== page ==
China said on Thursday that new sanctions imposed by the United States against officials responsible for Hong Kong security they are an attempt to undermine stability in the semi-autonomous region and have threatened to retaliate.
China’s Ministry of Foreign Affairs spokesman Zhao Lijian said the country “Is firmly opposed and strongly condemns” the U.S. Hong Kong Autonomy Act, which requires the US Secretary of State to inform Congress about people who violate civil rights in the territory.
Ten officials from the central government of the People’s Republic of China and Hong Kong were included in the report this year, including Chief Executive Carrie Lam and Commissioner of Police Chris Tang.
The report is a “Gross interference” in China’s internal affairs and further exposes Washington’s “sinister intentions”, “undermining Hong Kong’s prosperity and stability” and “restraining China’s development,” Zhao accused.
“If the US insists on following this path, China will take resolute countermeasures to safeguard national sovereignty and security interests, and safeguard the legitimate rights and interests of Chinese companies and related personnel, ”he added.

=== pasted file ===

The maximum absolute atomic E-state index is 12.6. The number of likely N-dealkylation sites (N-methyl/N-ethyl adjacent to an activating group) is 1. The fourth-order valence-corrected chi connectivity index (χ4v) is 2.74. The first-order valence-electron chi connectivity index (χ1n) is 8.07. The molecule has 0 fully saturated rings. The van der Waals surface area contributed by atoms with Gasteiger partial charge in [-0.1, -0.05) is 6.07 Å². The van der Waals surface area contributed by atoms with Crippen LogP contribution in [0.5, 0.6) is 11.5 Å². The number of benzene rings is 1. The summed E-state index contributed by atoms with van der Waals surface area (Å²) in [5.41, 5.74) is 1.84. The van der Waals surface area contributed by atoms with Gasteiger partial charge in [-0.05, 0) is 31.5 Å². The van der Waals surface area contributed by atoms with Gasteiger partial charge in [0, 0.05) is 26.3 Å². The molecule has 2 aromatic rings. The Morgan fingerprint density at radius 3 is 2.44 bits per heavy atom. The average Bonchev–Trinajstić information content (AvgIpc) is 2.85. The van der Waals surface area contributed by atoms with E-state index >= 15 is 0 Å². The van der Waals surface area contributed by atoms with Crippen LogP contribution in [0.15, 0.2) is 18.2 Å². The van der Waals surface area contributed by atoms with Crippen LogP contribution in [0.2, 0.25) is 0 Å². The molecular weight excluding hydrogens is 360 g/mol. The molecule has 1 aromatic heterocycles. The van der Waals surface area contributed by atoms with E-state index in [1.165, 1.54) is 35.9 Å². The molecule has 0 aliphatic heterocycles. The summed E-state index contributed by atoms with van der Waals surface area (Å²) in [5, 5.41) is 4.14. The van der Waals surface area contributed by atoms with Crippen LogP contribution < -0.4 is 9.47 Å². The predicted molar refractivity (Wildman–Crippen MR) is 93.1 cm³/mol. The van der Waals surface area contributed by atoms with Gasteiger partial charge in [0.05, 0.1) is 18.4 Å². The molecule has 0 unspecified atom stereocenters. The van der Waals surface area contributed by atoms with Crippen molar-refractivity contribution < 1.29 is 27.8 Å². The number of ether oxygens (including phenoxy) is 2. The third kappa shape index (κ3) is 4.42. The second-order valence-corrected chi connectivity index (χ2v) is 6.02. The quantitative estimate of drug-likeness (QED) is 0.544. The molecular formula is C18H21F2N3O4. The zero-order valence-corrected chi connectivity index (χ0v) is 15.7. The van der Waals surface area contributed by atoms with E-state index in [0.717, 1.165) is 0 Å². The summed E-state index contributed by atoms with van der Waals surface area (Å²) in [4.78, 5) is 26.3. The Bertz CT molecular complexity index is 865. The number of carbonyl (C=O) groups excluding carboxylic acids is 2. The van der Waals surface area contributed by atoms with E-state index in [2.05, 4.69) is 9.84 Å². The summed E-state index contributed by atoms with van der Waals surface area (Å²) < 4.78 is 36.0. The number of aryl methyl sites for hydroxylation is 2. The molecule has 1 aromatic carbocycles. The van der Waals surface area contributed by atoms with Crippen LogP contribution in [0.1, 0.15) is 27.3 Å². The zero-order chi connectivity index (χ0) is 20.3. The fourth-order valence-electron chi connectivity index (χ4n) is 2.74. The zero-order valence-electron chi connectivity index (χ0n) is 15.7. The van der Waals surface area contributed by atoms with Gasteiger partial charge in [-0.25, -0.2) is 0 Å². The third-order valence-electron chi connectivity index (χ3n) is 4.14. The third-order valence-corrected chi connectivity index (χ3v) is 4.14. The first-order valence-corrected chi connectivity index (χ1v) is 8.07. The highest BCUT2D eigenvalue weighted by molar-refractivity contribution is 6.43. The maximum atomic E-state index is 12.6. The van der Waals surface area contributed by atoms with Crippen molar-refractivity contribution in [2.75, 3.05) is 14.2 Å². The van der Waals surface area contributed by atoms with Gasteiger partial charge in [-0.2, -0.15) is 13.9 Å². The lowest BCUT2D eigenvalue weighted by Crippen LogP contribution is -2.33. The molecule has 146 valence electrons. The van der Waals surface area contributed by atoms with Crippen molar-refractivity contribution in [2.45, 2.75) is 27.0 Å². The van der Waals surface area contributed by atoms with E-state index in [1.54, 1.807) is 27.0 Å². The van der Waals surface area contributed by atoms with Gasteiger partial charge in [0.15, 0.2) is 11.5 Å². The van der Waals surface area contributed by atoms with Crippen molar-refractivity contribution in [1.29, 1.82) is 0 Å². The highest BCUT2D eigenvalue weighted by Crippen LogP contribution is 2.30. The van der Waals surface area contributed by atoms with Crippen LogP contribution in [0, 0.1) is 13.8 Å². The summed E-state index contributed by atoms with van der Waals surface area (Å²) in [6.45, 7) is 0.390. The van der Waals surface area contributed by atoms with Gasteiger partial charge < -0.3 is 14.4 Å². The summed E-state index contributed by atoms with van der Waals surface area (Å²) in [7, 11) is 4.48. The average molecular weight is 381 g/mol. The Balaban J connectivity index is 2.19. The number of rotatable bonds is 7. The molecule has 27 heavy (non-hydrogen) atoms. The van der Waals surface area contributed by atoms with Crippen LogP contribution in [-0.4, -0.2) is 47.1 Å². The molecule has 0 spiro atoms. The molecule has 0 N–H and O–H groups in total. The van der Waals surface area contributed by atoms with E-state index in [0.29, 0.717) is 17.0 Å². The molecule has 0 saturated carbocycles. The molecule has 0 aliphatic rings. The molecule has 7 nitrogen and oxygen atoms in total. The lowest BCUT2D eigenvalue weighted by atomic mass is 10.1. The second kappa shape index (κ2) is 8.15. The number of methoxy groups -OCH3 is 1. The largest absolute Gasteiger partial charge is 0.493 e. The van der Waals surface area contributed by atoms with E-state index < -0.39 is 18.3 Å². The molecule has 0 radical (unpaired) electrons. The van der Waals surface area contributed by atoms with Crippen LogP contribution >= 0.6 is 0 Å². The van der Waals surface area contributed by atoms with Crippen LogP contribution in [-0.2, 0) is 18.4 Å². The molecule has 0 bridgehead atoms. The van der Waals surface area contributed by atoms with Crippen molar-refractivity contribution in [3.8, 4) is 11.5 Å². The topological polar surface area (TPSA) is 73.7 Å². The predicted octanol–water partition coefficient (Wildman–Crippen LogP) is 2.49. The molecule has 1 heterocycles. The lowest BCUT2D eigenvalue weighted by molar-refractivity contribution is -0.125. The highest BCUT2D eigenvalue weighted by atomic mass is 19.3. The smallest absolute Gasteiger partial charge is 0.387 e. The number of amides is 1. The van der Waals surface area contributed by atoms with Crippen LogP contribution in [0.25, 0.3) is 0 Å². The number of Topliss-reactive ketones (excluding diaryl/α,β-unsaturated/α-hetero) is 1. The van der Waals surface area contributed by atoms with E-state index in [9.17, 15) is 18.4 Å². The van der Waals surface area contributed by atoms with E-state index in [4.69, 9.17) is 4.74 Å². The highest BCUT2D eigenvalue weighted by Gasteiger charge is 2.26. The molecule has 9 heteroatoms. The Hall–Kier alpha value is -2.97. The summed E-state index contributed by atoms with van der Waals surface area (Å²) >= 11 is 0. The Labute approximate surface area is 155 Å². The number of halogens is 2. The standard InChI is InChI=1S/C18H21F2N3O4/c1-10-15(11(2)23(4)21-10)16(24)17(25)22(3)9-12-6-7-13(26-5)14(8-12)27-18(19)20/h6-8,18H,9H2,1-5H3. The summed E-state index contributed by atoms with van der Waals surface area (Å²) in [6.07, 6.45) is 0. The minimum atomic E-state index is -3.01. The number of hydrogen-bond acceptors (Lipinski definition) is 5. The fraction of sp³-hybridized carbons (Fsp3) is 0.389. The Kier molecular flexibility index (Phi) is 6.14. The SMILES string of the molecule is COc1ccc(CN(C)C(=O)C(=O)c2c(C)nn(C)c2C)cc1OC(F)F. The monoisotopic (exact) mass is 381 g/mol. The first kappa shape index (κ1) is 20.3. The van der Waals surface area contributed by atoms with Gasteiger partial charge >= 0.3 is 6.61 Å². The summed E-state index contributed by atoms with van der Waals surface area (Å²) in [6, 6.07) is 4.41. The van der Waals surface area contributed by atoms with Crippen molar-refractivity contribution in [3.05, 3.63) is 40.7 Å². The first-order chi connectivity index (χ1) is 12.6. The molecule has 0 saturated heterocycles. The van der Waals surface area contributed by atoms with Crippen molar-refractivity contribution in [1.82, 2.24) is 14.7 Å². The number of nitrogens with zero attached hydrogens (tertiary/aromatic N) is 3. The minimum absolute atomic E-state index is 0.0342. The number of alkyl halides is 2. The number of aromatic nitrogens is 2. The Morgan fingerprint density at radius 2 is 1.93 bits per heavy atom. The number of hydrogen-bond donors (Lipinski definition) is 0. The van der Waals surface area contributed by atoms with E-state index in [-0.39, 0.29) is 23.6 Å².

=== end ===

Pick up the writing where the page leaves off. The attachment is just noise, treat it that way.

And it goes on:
The sanctions include restrictions on the issuance of visas and the impediment of business between individuals on the list and US financial institutions.
The same officials were sanctioned by an executive order last August, shortly after Beijing imposed a national security law on the former British colony.
“Through the imposition of the National Security Law, the [Partido Comunista da China] harmed the democratic institutions, human rights, judicial independence and individual freedoms in Hong Kong“, Accused State Department spokeswoman Morgan Ortagus in a statement accompanying the sanctions announcement.
Ortagus cited the arrests of peaceful protesters, the dispatch of Chinese security agents to the territory and the “politically motivated delay” of the September elections to the local assembly, as evidence of the deterioration of Beijing’s promised rights to Hong Kong at the time of the transfer sovereignty in 1997.